Civil service assistance for posts on ministers’ private social media profiles raises fundamental issues

Publiceret 10-11-2022

A citizen complained because he had been blocked from the Facebook and Twitter profiles of the, now acting, Minister of Climate, Energy and Utilities. The two profiles were created by the Minister as a private individual before he became minister, but in the citizen’s opinion they were now in reality being managed by him in his capacity as minister, and they were therefore covered by the general rules of administrative law in relation to, among other things, blocking users.   

On the basis of information from the Ministry of Climate, Energy and Utilities, the Ombudsman did not find grounds for setting aside the Ministry’s assessment that the profiles are still being managed by the Minister as a private individual and party politician. Therefore, the Ombudsman could not investigate the citizen’s complaint about the blocking, as the Ombudsman’s jurisdiction solely covers the actions of ministers in their capacity as ministers, but not their actions as private individuals and party politicians.

Fundamental issues

However, the case has caused the Ombudsman to state that, in his opinion, the development in the scale of civil service assistance for posts on ministers’ private social media profiles raises a number of fundamental issues.

The Minister’s Facebook and Twitter profiles are about his activities both as minister and as a private individual and party politician.

The Ministry of Climate, Energy and Utilities has informed the Ombudsman that the civil service makes drafts for posts on the two profiles regarding the Minister’s activities as minister, and the Ministry estimates that the civil service has made drafts for approximately 40 per cent of the posts on the Minister’s two profiles. If this estimate is correct, the Ministry will have made a total of more than 1,000 drafts for posts on the Minister’s private profiles in the period from June 2019 till June 2022.

‘A picture thereby appears of a development where the civil service is  increasingly used for political activities in a broad sense – including personal profiling and branding of its minister – on private social profiles. It is a characteristic of these private profiles that general administrative law principles of, among other things, objectivity and equality do not apply and that the Minister can freely choose whom to allow to participate in the debate on the profile in question. In my opinion, this should give rise to a closer review of the scope of such assistance from the civil service’, says Parliamentary Ombudsman Niels Fenger.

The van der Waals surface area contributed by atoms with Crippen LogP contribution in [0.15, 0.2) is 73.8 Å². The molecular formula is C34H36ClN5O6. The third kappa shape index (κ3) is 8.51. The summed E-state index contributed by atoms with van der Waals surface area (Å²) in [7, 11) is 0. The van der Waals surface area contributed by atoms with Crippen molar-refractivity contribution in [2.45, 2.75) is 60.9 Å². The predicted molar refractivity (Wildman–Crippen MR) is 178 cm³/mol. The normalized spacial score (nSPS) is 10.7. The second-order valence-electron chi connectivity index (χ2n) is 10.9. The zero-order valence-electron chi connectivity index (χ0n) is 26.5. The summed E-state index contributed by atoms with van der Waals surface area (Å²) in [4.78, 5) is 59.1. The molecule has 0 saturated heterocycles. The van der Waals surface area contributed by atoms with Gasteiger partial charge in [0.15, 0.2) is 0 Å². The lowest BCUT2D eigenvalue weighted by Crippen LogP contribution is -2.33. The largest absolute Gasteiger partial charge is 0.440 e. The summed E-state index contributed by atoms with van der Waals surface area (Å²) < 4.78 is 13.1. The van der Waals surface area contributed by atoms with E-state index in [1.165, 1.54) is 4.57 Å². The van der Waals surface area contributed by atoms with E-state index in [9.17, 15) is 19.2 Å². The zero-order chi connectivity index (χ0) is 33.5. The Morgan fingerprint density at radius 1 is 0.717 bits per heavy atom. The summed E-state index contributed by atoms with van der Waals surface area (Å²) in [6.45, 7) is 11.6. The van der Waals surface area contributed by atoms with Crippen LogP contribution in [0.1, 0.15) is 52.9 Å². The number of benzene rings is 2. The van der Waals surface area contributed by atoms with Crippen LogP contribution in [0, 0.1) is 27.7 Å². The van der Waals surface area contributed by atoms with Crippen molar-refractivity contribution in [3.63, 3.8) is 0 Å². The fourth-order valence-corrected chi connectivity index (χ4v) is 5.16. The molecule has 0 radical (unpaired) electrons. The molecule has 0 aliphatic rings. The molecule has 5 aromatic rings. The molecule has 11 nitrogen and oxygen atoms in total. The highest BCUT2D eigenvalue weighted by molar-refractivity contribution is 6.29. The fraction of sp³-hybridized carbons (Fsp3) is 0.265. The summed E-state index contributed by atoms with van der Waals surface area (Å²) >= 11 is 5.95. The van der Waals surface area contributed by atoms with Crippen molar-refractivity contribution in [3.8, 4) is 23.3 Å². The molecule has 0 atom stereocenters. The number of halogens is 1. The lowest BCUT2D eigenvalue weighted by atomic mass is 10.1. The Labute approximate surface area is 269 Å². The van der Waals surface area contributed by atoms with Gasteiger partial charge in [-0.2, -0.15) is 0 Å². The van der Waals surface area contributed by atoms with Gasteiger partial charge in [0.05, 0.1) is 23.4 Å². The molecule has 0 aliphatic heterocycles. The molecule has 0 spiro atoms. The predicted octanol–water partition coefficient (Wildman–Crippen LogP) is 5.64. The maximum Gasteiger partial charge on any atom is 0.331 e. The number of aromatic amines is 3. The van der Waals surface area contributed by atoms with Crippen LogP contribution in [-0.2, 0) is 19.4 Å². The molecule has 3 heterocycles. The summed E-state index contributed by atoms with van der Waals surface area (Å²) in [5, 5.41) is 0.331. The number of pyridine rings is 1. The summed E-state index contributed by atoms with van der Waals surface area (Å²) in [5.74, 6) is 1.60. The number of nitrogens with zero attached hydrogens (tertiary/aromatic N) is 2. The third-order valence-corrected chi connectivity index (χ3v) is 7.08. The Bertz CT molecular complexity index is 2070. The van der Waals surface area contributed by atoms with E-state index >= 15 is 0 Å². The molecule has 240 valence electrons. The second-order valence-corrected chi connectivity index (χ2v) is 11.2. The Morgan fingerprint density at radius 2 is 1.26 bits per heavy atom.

The Ombudsman notes that the previous government has announced that a committee will be set up with the task of, among other things, elucidating and assessing the civil service’s assistance for ministers on social media – the so-called Democracy Committee. At the same time, the Ministry of Climate, Energy and Utilities has informed the Ombudsman that the Prime Minister’s Office and the Ministry of Justice are planning to revise the existing guidelines in their ‘Memorandum on legal matters concerning ministers’ use of social media’.

The Ombudsman assumes that questions regarding, among other things, the scope of civil service assistance for posts on ministers’ private profiles will be included in this work.

Read the Ombudsman’s statement (in Danish only).


Further details:

Parliamentary Ombudsman Niels Fenger, tel. +45 42 47 50 91

Senior Head of Division Jacob Christian Gaardhøje, tel. +45 33 13 25 12


The Parliamentary Ombudsman’s jurisdiction extends to the public administration and certain specified private institutions etc. (Section 7(1) and (4) of the Parliamentary Ombudsman Act, cf. Consolidation Act No. 349 of 22 March 2013).

Consequently, the Ombudsman can only investigate a complaint about a person being blocked on social media if the blocking has happened as part of activities carried out by the public administration (or by one of the specified private institutions falling under the Ombudsman’s jurisdiction).

A minister can act both as head of administration, government member, party politician and private individual. It is only when the minister acts as head of administration or government member that he or she carries out activities that are subject to public administration. A minister’s actions as party politician or as a private individual fall outside the Ombudsman’s jurisdiction.